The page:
So to a degree, web3 will form part of the structure of the metaverse and like the internet, we will need standards bodies and organisations. Much like W3C today, who are able to independently ensure these new guidelines enable developers to create content and experiences that will work across devices that adhere to these standards. But what does web3 mean? We’ll cover that off in a later part of this ongoing blog post series.

Another metaverse OG, Avi Bar-Zeev, has scribed many of his thoughts about the recent increase of awareness and application of the term, warts and all. Whilst there is language we wouldn’t use in our blog posts or newsletters, Ari’s background and knowledge of the subject allows him to provide an honest and transparent look at what it all could mean. Following on from Tony’s post, Avi also looks at what needs to happen and who is best suited to enable that, in his post “World War “M” and the Curse of the Metaverse“.

Sticking with Avi for a moment, he also gave a fascinating talk at the recent AWE21 XR conference that dived a little deeper into the stages and other names around the metaverse. You can watch this for free here, with an accompanying blog post to expand upon some of the specific topics covered, called “Beyond Meta: The 7 Verses“.

So if we take these rules and definitions of verses shared above, we can start to understand at least what the metaverse isn’t. If you need more help understanding, Matthew Ball, a silicon valley VC, has a useful set of metaverse primer guides that will allow you to dive a bit deeper.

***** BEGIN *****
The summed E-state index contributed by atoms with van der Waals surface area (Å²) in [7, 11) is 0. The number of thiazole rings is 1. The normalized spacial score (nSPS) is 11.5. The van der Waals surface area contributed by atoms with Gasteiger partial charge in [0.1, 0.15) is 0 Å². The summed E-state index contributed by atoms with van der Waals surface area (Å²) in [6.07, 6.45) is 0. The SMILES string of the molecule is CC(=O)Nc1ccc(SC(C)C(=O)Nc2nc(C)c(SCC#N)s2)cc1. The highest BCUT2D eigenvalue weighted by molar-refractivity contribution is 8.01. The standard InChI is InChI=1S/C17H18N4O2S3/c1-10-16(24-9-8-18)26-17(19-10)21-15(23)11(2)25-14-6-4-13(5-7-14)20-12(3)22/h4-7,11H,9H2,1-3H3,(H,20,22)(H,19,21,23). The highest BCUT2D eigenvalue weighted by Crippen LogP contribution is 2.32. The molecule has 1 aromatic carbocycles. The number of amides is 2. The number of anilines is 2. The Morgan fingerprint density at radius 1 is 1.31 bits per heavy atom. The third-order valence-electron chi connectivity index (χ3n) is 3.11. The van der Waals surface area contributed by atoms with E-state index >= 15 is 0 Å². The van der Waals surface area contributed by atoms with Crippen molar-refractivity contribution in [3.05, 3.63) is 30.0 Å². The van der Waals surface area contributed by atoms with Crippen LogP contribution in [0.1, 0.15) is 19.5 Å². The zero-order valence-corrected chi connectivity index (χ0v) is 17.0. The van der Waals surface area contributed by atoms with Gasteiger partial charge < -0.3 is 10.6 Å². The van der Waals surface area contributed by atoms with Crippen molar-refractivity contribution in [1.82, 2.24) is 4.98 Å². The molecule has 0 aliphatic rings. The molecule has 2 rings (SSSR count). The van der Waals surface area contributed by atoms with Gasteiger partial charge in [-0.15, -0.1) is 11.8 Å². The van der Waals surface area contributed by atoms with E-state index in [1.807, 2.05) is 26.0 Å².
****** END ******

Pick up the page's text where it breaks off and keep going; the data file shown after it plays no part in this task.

First and foremost, the metaverse isn’t available today, at least how we want to see it exist. We opened with the gambit that many companies are applying the term to their apps and platforms as they exist today. If we compare these app and platform feature sets and capabilities, it is clear that they shouldn’t be labelled with the metaverse tag.

However that’s not to say that they couldn’t become part of the metaverse in the future, but considering we are still defining what the metaverse is, how it operates and more, there’s clearly a bit of marketing smoke and mirrors going on here to catch out the unwary, or those who are looking for the next bubble to jump into financially. Whilst they exist as is at present, i.e. they can bring external content in but there it remains, stuck within their individual walled gardens unable to escape to other ‘verses, then they aren’t the metaverse. The last thing we want to see is a realisation of the book/film “Ready Player One” where everything is owned and controlled by one company.

Who’s building the metaverse?